Blog: South Africa mine dam collapse highlights patchy regulation – Financial Post

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The collapse of a tailings dam in South Africa earlier this month has put the spotlight on the need for binding global regulations of facilities used to store mining waste, investors and industry leaders said.

A dam holding liquid mine waste from a tailings reprocessing operation near the historic Jagersfontein diamond mine in Free State province burst on Sept. 11, releasing a flood of mine slurry that swept away houses and cars, killed one person and injured scores.

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Two people remain unaccounted for after the dam collapsed, according to the Free State provincial government.

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The disaster has raised questions about who should be responsible for tailings dams oversight in South Africa and across the world.

The Jagersfontein dam burst follows the Brumadinho tailings dam collapse in Brazil nearly four years ago, which killed hundreds when a Vale SA-owned dam collapsed.

In the aftermath of that tragedy, the Global Industry Standard on Tailings Management was launched in 2020, aiming to set binding standards for all tailings dams to follow.

But the standards, which are backed by the United Nations and several prominent pension funds, have yet to be adopted by many of the world’s mining companies and host countries.

The International Council on Mining and Metals (ICMM), a mining industry group, that includes Rio Tinto Ltd, BHP and other major international mining companies, said the global standard could reduce the impact of fragmented or inadequate regulation.

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“South Africa is not unique in the sense of having a patchwork of different regulations and laws that govern tailings management,” ICMM Chief Executive Rohitesh Dhawan told Reuters in an interview following the Jagersfontein disaster.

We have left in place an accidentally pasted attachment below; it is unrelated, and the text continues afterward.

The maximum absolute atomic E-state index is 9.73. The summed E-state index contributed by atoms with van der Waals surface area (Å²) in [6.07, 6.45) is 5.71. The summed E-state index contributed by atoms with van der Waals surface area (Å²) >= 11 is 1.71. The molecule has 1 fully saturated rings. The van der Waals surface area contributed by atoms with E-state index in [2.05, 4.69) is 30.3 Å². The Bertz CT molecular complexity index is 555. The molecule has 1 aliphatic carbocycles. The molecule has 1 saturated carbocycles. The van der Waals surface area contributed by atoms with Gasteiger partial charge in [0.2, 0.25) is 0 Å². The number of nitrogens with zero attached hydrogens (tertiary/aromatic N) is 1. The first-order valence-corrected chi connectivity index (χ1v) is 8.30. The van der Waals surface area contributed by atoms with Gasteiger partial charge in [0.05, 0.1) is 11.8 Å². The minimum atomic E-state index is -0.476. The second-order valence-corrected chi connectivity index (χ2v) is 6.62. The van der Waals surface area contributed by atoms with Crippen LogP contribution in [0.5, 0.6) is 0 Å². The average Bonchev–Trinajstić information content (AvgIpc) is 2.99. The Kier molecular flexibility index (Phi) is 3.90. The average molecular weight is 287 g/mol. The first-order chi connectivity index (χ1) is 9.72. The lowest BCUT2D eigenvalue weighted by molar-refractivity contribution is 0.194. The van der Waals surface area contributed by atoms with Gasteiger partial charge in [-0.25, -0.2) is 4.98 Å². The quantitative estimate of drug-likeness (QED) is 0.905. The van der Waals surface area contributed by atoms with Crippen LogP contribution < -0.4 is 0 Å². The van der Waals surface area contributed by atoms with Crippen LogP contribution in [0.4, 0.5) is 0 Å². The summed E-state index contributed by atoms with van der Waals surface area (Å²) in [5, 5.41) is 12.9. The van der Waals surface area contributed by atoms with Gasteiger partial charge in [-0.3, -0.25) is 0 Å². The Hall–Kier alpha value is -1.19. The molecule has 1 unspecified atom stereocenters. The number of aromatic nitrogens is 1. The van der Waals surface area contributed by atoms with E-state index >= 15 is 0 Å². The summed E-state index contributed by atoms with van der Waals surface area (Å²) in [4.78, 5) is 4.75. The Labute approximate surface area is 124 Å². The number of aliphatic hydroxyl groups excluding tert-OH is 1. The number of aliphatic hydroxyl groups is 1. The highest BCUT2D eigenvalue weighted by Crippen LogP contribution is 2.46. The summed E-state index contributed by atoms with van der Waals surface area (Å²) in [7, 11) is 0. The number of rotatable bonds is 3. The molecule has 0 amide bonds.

South Africa’s government, mining industry and experts are still in the process of updating the country’s tailings code to align with the global standard, the Minerals Council of South Africa said. Industry experts say this would provide clearer rules for managing tailings, including facilities such as Jagersfontein.

The experts say, for example, that the global standards require a clearer responsibility and accountability structure than the current mine residue code in South Africa.

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The South African government did not respond to a request for comment.

Jagersfontein Developments said it operates its processing facility with the guidance of relevant experts and with the aim of conforming to best international practice at all times.

Dhawan said all 26 ICMM member companies should be complying with the global standard by an August 2023 target date. He said ICMM members are committed to meeting the deadline, despite a shortage of qualified auditors needed to provide independent third-party validation of companies’ adherence to the standard.

Many of the world’s mining companies, though, are not ICMM members.

Investors should exert more pressure as they have a duty to ensure mining does not negatively impact communities, said Reverend Andrew Harper, chief responsibility officer at the Methodist Church’s Epworth Investment Management, which manages 1.1 billion pounds ($1.24 billion) of assets and holds shares in Anglo American Plc and Rio Tinto.

“We ask these companies to go and find this material. We demand it, and then we ask citizens to go and work in some of the toughest conditions and just leave them with a legacy of risk and anxiety,” Harper told Reuters.

“How are we not moved that people are paying the price of their homes and their lives to feed our appetite?” ($1 = 0.8882 pounds) (Reporting by Nelson Banya, additional reporting by Helen Reid; editing by Ernest Scheyder and Jane Merriman)

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